I think it’s safe to say that we can probably master this topic in the next few hundred words.
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In 2021 I spent essentially an entire year’s worth of Sunday mornings walking through the Book of Revelation at Meadow Brook Church, starting with chapter 1, verse 1 in January, going verse-by-verse through the entire thing from start to finish, wrapping it up just before Christmas.
My running joke was that we were going to “solve” this thing once and for all and never have any questions about this Book ever again.
Instead, of course, I found myself in a strange paradox by the end of the year – loving this Book more than I ever have, understanding it more than I ever have, and also less certain about it than I’ve ever been, all at the same time.
Anyone who grew up in evangelical churches “knows” that the Book of Revelation is about the end-times. It tells the story of the last-days struggle between the righteous and the powers of evil, the rise of the Antichrist, the victory of the Lamb, and the consummation of the Kingdom of Heaven.
Many of us who grew up in this tradition would likely balk at any other interpretation of this Book, but throughout Church history there have been a number of different ways that Christians have approached Revelation in trying to understand it:
- The “Preterist” View. From the Latin word meaning “past,” the Preterist view emphasizes Revelation as a letter written to a struggling first-century Church, with its fulfillment primarily happening back then (with a few exceptions, such as the future return of Christ). This view holds that the elements of Revelation have to do with God protecting His people and judging the Roman Empire that was oppressing them at that time.
- The “Idealist” View. This perspective sees Revelation as primarily a symbolic book, not tied into any particular time or place and not speaking to specific or literal events. It has timeless truths for the Church in all seasons, and unpacks the constant and ongoing struggle between good and evil, and the consistent call for Christians to persevere against whatever challenges they are facing in their time.
- The “Historicist” View. This approach sees the events of the Book of Revelation as something that began in the first century, and will be completely fulfilled when Christ returns, but also that has been unfolding this entire time. So we are currently living out the events of Revelation right now, and have been for 2000 years, and God has been walking His Church through the elements of this Book in an ongoing way which will ultimately be completed when Christ returns.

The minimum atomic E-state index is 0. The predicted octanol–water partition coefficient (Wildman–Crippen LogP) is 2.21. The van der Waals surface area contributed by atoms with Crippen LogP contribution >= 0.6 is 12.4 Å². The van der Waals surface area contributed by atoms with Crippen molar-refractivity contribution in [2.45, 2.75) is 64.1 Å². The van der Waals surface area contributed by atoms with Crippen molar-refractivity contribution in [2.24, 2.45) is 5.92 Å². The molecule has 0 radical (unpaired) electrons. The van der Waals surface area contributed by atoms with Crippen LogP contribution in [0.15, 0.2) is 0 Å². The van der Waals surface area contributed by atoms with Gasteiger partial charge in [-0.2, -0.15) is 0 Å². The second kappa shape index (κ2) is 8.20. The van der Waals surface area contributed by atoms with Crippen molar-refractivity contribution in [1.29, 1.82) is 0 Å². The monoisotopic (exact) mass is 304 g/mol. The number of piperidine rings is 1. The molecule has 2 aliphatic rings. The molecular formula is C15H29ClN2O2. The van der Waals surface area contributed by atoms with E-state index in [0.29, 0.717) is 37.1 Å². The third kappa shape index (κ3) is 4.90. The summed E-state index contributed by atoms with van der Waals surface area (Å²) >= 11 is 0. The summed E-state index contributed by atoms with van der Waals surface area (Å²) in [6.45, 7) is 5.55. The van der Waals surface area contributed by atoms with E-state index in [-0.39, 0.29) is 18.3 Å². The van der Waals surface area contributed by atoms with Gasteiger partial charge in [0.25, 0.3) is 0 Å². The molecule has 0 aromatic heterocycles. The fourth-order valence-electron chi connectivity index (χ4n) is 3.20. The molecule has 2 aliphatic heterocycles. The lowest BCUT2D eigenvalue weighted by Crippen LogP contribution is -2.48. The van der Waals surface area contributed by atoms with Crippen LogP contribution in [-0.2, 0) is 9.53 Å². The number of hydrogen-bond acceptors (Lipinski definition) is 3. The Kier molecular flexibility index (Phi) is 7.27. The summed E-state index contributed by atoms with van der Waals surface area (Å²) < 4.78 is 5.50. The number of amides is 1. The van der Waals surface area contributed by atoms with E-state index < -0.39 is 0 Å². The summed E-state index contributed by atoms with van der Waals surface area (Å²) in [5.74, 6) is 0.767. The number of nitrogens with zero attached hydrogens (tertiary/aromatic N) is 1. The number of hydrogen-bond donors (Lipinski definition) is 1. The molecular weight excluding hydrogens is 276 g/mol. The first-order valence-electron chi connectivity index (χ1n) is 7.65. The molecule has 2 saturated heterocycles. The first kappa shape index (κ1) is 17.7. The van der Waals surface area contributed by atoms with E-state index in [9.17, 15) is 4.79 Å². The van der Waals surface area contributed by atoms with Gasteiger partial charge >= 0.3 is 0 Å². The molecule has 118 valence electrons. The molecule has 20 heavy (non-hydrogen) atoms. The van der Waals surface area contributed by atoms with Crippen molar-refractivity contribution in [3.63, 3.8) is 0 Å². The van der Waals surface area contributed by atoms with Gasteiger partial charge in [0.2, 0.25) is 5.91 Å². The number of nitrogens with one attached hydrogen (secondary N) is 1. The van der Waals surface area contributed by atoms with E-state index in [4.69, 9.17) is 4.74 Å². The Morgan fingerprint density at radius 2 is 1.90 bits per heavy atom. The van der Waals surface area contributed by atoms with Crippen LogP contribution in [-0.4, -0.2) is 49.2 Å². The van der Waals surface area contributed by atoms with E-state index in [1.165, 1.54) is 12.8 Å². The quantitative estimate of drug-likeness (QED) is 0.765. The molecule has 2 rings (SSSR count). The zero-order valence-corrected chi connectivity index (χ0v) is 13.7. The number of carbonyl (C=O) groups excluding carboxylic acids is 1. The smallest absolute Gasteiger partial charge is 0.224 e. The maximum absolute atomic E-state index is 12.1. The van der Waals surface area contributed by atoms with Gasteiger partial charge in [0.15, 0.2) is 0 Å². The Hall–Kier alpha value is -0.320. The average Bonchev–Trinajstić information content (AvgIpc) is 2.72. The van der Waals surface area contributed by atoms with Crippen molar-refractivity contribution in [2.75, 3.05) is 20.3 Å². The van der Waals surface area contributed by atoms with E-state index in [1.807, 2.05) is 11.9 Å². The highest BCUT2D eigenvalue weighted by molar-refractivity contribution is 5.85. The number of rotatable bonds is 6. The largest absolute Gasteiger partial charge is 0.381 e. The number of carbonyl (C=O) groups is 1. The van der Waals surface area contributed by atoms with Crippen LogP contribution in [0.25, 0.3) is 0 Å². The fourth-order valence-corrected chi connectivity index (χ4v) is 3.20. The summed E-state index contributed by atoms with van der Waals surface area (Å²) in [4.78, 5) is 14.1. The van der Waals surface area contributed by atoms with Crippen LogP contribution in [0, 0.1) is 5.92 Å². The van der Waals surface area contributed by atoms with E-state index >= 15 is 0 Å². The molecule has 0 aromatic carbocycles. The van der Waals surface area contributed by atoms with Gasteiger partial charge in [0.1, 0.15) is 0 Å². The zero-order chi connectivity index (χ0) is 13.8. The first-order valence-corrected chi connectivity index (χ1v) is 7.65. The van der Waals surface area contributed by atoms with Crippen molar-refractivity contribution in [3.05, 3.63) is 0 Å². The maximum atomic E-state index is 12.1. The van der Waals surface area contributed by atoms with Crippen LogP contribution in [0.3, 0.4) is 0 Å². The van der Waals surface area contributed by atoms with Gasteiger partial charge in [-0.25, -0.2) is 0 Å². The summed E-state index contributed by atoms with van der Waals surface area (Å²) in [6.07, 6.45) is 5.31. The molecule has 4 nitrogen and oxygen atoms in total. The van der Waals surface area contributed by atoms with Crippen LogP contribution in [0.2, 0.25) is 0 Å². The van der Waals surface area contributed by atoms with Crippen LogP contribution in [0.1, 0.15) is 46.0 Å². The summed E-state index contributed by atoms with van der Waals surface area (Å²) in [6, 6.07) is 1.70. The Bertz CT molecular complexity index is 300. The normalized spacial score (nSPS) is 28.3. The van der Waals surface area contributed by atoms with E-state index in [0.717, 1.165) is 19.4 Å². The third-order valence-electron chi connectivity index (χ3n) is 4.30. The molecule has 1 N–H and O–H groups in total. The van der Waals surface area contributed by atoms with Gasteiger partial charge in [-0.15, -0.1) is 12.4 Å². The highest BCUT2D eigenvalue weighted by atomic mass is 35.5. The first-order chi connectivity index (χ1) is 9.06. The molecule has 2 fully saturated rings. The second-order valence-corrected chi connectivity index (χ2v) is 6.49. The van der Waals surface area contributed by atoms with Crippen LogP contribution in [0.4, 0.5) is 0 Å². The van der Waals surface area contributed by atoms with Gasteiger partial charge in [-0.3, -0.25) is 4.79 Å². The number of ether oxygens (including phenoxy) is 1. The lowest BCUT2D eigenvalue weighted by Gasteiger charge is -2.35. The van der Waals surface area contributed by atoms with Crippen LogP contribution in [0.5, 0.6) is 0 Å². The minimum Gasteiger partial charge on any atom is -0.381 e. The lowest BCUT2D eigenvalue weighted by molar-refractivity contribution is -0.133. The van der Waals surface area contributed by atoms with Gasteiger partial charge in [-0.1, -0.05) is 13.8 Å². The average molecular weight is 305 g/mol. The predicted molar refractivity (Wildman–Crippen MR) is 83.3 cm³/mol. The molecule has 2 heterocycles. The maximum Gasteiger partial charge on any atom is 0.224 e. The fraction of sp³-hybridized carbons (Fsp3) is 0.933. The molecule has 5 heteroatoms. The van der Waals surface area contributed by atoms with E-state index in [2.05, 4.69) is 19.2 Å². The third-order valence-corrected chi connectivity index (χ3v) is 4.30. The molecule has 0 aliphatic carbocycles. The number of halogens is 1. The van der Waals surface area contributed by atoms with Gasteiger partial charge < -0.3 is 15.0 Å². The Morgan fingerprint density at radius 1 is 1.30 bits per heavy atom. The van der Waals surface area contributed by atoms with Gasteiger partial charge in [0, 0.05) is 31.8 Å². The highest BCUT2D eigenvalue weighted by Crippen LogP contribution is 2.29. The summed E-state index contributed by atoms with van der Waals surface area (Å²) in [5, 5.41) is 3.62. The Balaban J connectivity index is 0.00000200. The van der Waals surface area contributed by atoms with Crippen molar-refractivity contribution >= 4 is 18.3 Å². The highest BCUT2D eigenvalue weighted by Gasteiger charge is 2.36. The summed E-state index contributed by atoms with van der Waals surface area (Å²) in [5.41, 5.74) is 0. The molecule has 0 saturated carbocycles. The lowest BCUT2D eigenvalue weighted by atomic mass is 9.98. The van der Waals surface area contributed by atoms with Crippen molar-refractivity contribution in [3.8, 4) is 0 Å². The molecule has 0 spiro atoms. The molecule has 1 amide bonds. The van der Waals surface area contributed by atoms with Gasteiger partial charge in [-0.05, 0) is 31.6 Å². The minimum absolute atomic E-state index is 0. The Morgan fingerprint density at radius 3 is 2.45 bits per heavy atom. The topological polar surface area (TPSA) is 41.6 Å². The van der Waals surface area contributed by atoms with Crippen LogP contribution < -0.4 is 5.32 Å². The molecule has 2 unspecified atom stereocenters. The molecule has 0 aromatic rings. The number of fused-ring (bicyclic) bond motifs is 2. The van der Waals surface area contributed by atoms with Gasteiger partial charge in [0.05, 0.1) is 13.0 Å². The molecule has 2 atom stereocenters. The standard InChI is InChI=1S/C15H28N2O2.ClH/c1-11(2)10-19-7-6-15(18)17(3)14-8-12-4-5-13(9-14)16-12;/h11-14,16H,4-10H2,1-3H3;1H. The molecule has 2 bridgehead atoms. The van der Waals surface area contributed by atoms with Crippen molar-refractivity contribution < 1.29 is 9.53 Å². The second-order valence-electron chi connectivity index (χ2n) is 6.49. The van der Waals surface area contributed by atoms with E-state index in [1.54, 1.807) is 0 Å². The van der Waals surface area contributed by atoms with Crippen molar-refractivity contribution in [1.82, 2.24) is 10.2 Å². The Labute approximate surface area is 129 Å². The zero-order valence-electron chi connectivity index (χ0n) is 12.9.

- The “Futurist” View. This is the aforementioned predominant evangelical view, which is that the Book primarily speaks to the end-times, and prophesies the future final struggle between good and evil before the return of Christ. Think “Left Behind.”
So which is the “right” view? What is the proper way to approach Revelation?
After studying it intently every week for a year, my answer may be unsatisfying:
Why do we need to choose?
There is great value in each of these perspectives.
We can only understand any passage of Scripture by diving into the context of the original audience as best we can, and understanding what it would have meant to them, as the Preterists want to do with Revelation.
And in addition, it is always helpful to look to the greater spiritual meaning, symbolic or otherwise, of any biblical text, as the Idealists would ask of us.
And it can be very powerful to place ourselves in the story, and discern what truth the Spirit is speaking to us through the Word in our particular context, as the Historicists are seeking to do.
And there can be no doubt that at least part of the Book has to do with end-times, since Jesus didn’t come back yet and we look with hope and anticipation to the eschaton to come, as Futurists emphasize.
Fighting over the “right” approach to Revelation seems unnecessary to me.
It is, as the opening verse of the Book says, “The revelation of Jesus Christ” (Rev 1.1).
This part of the Bible is less about the past or the future or the present than it is the story about Him.
Read it carefully, and prayerfully, asking Him the question, “What does this reveal to me about You?”
And in the traditional approaches to the Book, by all means, let us consider the first-century context. And let us see the greater symbolic picture of what God is up to. And let us place ourselves in the text to see what it means for our context right now. And let us look forward with anticipation to all that God has in the Kingdom to come in the eschaton, as we cry out “Maranatha!” to our coming King.
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